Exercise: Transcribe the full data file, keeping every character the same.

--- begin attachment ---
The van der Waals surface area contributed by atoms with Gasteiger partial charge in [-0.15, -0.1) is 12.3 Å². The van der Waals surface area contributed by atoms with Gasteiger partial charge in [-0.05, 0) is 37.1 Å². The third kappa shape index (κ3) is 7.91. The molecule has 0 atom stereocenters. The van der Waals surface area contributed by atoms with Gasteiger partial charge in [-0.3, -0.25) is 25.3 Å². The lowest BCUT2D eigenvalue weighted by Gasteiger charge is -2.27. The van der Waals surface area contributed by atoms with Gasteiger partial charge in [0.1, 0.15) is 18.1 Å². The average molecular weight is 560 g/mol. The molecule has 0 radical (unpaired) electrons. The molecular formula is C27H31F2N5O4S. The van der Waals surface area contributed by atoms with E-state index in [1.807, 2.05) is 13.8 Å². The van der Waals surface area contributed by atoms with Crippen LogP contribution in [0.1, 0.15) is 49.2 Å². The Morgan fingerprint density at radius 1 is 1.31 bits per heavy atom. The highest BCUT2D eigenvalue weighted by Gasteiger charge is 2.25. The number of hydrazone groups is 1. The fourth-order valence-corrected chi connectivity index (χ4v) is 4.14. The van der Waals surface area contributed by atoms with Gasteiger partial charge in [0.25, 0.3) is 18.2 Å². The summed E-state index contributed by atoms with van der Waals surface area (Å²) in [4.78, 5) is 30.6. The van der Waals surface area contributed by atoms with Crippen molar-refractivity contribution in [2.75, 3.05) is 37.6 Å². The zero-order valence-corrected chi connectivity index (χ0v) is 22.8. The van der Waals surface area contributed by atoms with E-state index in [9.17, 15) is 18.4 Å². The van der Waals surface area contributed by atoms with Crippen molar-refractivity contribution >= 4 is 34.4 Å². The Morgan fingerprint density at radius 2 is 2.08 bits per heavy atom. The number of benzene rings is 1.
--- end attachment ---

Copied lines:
The van der Waals surface area contributed by atoms with Gasteiger partial charge in [-0.15, -0.1) is 12.3 Å². The van der Waals surface area contributed by atoms with Gasteiger partial charge in [-0.05, 0) is 37.1 Å². The third kappa shape index (κ3) is 7.91. The molecule has 0 atom stereocenters. The van der Waals surface area contributed by atoms with Gasteiger partial charge in [-0.3, -0.25) is 25.3 Å². The lowest BCUT2D eigenvalue weighted by Gasteiger charge is -2.27. The van der Waals surface area contributed by atoms with Gasteiger partial charge in [0.1, 0.15) is 18.1 Å². The average molecular weight is 560 g/mol. The molecule has 0 radical (unpaired) electrons. The molecular formula is C27H31F2N5O4S. The van der Waals surface area contributed by atoms with E-state index in [1.807, 2.05) is 13.8 Å². The van der Waals surface area contributed by atoms with Crippen LogP contribution in [0.1, 0.15) is 49.2 Å². The Morgan fingerprint density at radius 1 is 1.31 bits per heavy atom. The highest BCUT2D eigenvalue weighted by Gasteiger charge is 2.25. The number of hydrazone groups is 1. The fourth-order valence-corrected chi connectivity index (χ4v) is 4.14. The van der Waals surface area contributed by atoms with Gasteiger partial charge in [0.25, 0.3) is 18.2 Å². The summed E-state index contributed by atoms with van der Waals surface area (Å²) in [4.78, 5) is 30.6. The van der Waals surface area contributed by atoms with Crippen molar-refractivity contribution in [2.75, 3.05) is 37.6 Å². The zero-order valence-corrected chi connectivity index (χ0v) is 22.8. The van der Waals surface area contributed by atoms with E-state index in [9.17, 15) is 18.4 Å². The van der Waals surface area contributed by atoms with Crippen molar-refractivity contribution >= 4 is 34.4 Å². The Morgan fingerprint density at radius 2 is 2.08 bits per heavy atom. The number of benzene rings is 1.